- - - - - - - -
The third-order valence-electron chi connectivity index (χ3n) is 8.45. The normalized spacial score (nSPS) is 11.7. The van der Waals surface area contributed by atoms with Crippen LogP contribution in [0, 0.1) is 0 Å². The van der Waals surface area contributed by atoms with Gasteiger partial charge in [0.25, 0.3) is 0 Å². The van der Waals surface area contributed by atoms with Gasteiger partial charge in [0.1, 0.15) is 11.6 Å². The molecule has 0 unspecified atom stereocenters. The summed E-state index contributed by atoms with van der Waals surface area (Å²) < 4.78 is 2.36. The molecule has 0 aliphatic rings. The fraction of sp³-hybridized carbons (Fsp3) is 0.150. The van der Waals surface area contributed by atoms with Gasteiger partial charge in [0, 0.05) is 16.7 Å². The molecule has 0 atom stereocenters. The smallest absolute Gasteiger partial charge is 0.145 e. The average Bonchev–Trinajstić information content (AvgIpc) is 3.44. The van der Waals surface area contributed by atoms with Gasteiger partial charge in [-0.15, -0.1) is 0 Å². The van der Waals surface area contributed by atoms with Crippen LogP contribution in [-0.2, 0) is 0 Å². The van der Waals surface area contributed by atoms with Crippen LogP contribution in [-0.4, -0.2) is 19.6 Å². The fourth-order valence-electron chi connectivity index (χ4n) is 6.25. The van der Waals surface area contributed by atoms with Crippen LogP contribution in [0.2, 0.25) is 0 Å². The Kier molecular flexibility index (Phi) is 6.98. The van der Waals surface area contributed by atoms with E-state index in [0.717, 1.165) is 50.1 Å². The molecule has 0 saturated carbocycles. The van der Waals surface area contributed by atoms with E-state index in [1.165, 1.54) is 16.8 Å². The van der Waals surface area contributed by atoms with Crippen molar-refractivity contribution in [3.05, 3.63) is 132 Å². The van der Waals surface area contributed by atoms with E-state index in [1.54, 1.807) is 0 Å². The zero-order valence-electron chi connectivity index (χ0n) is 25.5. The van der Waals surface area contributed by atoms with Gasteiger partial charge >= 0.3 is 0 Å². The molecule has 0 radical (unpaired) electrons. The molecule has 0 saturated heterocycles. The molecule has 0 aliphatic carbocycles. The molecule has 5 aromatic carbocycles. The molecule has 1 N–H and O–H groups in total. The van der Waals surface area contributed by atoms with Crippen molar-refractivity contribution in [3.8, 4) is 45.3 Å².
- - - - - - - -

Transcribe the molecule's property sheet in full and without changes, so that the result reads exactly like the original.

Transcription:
The third-order valence-electron chi connectivity index (χ3n) is 8.45. The normalized spacial score (nSPS) is 11.7. The van der Waals surface area contributed by atoms with Crippen LogP contribution in [0, 0.1) is 0 Å². The van der Waals surface area contributed by atoms with Gasteiger partial charge in [0.25, 0.3) is 0 Å². The van der Waals surface area contributed by atoms with Gasteiger partial charge in [0.1, 0.15) is 11.6 Å². The molecule has 0 unspecified atom stereocenters. The summed E-state index contributed by atoms with van der Waals surface area (Å²) < 4.78 is 2.36. The molecule has 0 aliphatic rings. The fraction of sp³-hybridized carbons (Fsp3) is 0.150. The van der Waals surface area contributed by atoms with Gasteiger partial charge in [0, 0.05) is 16.7 Å². The molecule has 0 atom stereocenters. The smallest absolute Gasteiger partial charge is 0.145 e. The average Bonchev–Trinajstić information content (AvgIpc) is 3.44. The van der Waals surface area contributed by atoms with Gasteiger partial charge in [-0.15, -0.1) is 0 Å². The van der Waals surface area contributed by atoms with Crippen LogP contribution in [-0.2, 0) is 0 Å². The van der Waals surface area contributed by atoms with Crippen LogP contribution in [-0.4, -0.2) is 19.6 Å². The fourth-order valence-electron chi connectivity index (χ4n) is 6.25. The van der Waals surface area contributed by atoms with Crippen LogP contribution in [0.2, 0.25) is 0 Å². The Kier molecular flexibility index (Phi) is 6.98. The van der Waals surface area contributed by atoms with E-state index in [0.717, 1.165) is 50.1 Å². The molecule has 0 saturated carbocycles. The van der Waals surface area contributed by atoms with E-state index in [1.165, 1.54) is 16.8 Å². The van der Waals surface area contributed by atoms with Crippen molar-refractivity contribution in [3.05, 3.63) is 132 Å². The van der Waals surface area contributed by atoms with E-state index in [1.54, 1.807) is 0 Å². The zero-order valence-electron chi connectivity index (χ0n) is 25.5. The van der Waals surface area contributed by atoms with Gasteiger partial charge >= 0.3 is 0 Å². The molecule has 0 radical (unpaired) electrons. The molecule has 0 saturated heterocycles. The molecule has 0 aliphatic carbocycles. The molecule has 5 aromatic carbocycles. The molecule has 1 N–H and O–H groups in total. The van der Waals surface area contributed by atoms with Crippen molar-refractivity contribution in [3.8, 4) is 45.3 Å².